I understand the two flavors policy ... in that I couldn't get say, matcha, rose, and sea salt as three separate layers.  But the swirl comes out of a single machine, just like a single flavor.  I could get matcha without the sea salt on the bottom and rose on top, no problem.  How was it actually different to get the swirl than a single flavor?  I asked again, saying, "but the swirl is just one lever anyway" or something like that.  Still a hard no.

I asked if the matcha was very strong, and she said yes.  She said it was very bitter and was best swirled with sea salt.  But I couldn't get that, and rose.  Sigh.  She also wouldn't let me sample either flavor.  They do not allow any samples.

In the end, I opted for the matcha and rose, not swirled since they can't swirl.

The rose was lovely.  Such a subtle, beautiful flavor.  It was a bit intense on its own, and might have been a bit better swirled with sea salt, but it was still fabulous.  And, as with my first visit, it was just incredibly creamy and melted perfectly.  I loved it.

The popping candy was again a fun topping.  Like sprinkles, but, actually fun.  I really, really enjoyed my ice cream.

And then I reached the matcha layer.  To say it was bitter is an understatement.  It was *crazy* bitter.  Now, I love matcha, and this was a great matcha flavor.  But ... it was just not at all sweet, and not what I wanted, particularly not after the sweet rose flavor.  Really, this needed to be swirled.  As I had wanted.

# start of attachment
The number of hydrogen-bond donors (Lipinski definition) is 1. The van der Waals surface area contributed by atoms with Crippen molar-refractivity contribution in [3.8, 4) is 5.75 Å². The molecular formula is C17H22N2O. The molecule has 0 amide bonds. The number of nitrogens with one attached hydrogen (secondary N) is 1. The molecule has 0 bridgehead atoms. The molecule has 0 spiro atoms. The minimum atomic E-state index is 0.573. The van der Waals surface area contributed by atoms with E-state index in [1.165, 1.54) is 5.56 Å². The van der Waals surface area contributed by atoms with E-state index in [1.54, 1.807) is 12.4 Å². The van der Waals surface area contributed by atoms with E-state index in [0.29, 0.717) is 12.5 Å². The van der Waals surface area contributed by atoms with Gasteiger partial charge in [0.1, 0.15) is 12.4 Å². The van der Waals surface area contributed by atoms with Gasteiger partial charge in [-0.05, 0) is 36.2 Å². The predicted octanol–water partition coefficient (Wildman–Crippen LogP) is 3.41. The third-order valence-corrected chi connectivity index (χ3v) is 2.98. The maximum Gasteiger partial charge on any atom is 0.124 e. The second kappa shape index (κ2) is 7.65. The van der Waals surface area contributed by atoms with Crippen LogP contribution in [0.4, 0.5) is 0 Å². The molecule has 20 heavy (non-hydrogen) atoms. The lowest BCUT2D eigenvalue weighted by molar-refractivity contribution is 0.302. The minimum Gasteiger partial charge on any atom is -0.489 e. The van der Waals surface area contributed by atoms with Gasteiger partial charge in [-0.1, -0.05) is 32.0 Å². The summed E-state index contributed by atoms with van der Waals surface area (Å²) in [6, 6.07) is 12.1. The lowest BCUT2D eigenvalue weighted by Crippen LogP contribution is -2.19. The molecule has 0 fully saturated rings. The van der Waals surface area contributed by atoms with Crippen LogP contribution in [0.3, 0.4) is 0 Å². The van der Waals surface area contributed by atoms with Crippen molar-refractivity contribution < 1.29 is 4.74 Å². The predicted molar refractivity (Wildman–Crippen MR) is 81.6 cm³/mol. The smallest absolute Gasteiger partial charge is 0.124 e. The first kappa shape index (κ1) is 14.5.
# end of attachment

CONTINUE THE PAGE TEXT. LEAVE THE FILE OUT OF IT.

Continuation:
I kept trying to like it, but couldn't.  I ended up throwing away the bottom of my cone, as I just couldn't bring myself eat it.

Just like that matcha, I was bitter.  I knew it would be better swirled, and I still really don't understand why it wasn't allowed.  Grumble.  Policies.  But I'll still go back.

Original Review, 2015 Visits

Aqua S is an ice cream shop in Sydney, named for their signature flavor: Sea Salt, which is ... aqua blue.  Yes, the sea salt ice cream is blue.  This might set the scene a bit for what is to follow.

Aqua S opened during my last visit to Sydney, and was a serious rage at the time.  Lines out the door and down the hall.  So much hype.  So much Instagramming.  Why?  Well, they created a product that was extremely novel and photogenic, and thus, social media went crazy.  Baby blue soft serve, in black cones, surrounded by a cloud of cotton candy, garnished with caramel corn.  Yes, seriously.  I walked by a few times (including when I got matcha ice cream across the hall at Chanoma), and I was tempted to swing through myself, but, figured it was all hype.  Something that over the top can't be good, right?